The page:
- An adequate theory of persons must provide a systematic account of:
No theory can be relevantly systematic that fails to examine the conceptual relationship between (i) and (ii) — on the obvious grounds that how things are individuated and reidentified depends on the sorts of which they are instances and varies from sort to sort.
- (i) the nature of persons, and
- (ii) effective criteria for the numerical identity1 of persons.
- A theory can hardly be adequate, then, if either it ignores that relationship or offers an account of it that fails to distinguish between persons and entities of lesser capacity.
- For example, it may be said, fairly, that Bernard Williams' theory of the numerical identity2 of persons fails to examine the nature of persons and that P. F. Strawson's theory fails to distinguish between persons and sentient animals3.
- Sometimes, it is useful, in addressing the issues of (i) and (ii), to isolate a strategic question that provides an effective lever for appraising competing views. This, for example, is the intended distinction of an extremely influential and much-discussed paper by John Perry ("Perry (John) - The Importance of Being Identical"). Perry hopes to answer, there, Joseph Butler's objection to Locke's account, that in effect Locke's emphasis on memory "rendered the inquiry concerning a future life of no consequence," failed to explain why it is "that our present self will be interested in what will befall us tomorrow4." The answer to this question appears to entail contributions to (i) and (ii). But more as well, because it also purports to link such contributions to an additional topic of importance, namely,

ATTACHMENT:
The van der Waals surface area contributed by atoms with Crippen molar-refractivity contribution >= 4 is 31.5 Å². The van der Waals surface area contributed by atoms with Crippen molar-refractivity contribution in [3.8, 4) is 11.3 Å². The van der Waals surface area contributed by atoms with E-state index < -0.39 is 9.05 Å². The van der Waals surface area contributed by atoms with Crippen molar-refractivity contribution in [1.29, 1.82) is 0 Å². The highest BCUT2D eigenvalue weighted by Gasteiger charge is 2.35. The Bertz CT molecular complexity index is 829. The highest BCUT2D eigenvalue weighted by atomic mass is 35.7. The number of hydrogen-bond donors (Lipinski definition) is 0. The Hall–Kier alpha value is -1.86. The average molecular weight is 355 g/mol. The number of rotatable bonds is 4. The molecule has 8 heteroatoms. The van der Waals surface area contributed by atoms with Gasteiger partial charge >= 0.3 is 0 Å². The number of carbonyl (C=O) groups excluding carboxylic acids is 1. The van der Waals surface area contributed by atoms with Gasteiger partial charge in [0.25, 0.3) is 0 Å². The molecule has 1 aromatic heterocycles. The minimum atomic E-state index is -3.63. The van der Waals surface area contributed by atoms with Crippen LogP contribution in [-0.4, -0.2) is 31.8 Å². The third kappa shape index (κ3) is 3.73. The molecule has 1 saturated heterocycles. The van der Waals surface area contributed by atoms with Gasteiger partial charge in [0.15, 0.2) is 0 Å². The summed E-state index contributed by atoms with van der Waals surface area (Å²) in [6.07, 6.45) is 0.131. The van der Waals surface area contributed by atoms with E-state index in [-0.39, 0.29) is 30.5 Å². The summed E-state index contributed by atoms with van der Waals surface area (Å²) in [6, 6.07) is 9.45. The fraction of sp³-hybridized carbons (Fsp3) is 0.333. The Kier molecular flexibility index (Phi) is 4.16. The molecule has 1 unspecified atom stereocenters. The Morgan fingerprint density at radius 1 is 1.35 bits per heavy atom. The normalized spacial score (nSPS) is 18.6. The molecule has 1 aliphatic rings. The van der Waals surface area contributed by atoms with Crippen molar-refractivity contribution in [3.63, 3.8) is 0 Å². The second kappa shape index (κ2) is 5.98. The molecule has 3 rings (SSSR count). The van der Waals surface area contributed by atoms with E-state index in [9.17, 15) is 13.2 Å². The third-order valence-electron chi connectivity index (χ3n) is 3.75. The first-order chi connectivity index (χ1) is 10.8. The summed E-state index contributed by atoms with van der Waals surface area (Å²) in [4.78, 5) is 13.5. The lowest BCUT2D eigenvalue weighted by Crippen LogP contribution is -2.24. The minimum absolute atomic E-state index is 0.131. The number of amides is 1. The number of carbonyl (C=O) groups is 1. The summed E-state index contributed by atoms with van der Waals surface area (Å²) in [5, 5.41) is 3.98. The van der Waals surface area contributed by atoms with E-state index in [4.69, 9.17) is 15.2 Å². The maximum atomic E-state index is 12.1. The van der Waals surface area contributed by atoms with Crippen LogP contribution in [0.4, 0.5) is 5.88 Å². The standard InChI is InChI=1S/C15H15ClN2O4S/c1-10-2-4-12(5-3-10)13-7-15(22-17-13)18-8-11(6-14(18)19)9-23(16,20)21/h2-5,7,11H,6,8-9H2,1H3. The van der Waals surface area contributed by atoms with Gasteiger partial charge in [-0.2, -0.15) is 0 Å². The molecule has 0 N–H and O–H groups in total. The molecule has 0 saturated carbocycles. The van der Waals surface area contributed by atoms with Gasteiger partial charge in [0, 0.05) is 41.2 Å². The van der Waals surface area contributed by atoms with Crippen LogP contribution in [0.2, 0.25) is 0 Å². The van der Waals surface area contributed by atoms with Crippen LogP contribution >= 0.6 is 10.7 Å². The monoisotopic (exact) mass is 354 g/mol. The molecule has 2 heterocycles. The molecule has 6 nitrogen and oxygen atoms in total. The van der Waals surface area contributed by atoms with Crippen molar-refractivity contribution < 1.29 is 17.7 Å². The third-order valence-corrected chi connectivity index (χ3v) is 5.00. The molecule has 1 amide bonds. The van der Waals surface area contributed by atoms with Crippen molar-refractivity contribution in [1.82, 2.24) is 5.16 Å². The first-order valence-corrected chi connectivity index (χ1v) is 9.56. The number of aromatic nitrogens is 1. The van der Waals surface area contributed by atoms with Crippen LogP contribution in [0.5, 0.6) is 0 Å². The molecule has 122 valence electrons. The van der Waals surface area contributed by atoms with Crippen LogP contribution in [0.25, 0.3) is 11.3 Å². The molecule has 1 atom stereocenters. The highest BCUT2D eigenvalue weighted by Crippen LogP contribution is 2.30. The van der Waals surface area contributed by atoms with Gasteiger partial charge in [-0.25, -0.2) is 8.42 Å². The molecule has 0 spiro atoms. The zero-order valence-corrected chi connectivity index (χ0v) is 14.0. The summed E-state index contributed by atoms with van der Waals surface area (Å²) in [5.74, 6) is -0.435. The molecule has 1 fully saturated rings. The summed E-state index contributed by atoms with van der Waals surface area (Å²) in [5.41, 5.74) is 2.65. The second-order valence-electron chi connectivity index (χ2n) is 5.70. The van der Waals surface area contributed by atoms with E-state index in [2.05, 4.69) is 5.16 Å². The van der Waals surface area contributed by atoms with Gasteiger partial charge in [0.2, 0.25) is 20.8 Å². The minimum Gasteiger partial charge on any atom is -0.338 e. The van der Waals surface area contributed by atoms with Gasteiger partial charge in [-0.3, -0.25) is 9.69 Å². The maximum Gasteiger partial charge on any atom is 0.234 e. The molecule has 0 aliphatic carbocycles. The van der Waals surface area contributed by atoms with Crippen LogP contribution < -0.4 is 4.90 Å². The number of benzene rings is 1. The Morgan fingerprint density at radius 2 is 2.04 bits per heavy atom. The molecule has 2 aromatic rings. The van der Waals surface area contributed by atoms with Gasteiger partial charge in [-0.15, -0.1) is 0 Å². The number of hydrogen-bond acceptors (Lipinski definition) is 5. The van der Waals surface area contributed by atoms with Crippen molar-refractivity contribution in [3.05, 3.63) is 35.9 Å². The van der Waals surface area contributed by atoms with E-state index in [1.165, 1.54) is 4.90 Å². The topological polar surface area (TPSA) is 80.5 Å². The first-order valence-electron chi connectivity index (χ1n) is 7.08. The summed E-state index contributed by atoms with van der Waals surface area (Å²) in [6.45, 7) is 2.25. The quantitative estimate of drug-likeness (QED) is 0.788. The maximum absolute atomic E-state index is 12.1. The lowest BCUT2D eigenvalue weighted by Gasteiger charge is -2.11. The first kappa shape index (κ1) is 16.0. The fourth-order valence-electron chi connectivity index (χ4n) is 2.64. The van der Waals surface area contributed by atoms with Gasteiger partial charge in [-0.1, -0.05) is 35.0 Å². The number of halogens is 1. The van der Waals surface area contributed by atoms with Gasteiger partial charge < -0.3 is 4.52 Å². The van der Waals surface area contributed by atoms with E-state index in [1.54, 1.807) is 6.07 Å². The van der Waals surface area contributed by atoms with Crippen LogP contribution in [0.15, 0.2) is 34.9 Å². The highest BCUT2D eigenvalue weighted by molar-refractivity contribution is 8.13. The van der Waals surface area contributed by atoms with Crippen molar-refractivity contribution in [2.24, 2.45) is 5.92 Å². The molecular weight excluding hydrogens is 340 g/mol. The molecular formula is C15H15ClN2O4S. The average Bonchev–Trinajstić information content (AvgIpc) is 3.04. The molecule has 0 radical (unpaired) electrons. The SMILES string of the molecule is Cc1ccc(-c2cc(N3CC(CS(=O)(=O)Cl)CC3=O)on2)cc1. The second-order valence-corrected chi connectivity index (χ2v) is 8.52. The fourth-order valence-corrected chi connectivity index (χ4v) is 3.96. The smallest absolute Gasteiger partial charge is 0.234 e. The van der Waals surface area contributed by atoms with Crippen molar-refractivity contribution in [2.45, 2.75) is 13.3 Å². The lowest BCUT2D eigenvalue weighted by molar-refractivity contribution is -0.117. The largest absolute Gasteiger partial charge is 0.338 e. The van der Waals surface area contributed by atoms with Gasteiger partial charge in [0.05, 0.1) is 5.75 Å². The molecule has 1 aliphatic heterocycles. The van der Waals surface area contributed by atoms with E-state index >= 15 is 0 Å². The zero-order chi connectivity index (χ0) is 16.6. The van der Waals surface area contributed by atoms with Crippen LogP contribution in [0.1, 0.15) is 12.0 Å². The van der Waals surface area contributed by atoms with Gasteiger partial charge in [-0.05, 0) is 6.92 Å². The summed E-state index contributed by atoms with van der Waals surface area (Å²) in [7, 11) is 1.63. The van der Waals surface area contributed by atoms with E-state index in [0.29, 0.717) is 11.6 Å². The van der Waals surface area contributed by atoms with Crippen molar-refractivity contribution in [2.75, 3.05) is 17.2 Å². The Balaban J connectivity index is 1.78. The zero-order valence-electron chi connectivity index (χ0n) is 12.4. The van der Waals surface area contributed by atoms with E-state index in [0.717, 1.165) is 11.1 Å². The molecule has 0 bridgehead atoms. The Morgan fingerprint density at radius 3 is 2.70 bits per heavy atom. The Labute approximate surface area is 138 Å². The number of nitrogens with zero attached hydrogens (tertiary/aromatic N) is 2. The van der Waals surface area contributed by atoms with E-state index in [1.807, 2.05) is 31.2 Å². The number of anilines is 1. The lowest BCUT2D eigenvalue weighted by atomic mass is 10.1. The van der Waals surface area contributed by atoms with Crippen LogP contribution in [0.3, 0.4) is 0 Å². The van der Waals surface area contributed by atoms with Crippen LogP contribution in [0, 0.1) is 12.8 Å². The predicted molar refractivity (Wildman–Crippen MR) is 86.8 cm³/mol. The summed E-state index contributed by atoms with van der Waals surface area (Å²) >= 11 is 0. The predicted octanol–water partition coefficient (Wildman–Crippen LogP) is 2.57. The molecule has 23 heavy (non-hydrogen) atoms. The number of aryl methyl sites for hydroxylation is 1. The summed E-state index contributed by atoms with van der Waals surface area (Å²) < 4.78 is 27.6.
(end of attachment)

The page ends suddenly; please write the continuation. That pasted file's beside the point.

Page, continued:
- (iii) the bearing of the nature and identity of persons on the rational concerns of persons.
- Clearly, to be able to bring these issues together through the simple device of considering why we take an interest in our "future selves," that is, in the future stages of our present selves, promises a remarkable economy. For example, it might show whether utilitarianism — at least as far as taking a special interest in oneself as opposed to all others, or rejecting such a privilege — is a rationally defensible position.
Footnote 3: Footnote 4: See "Butler (Joseph) - Of Personal Identity".
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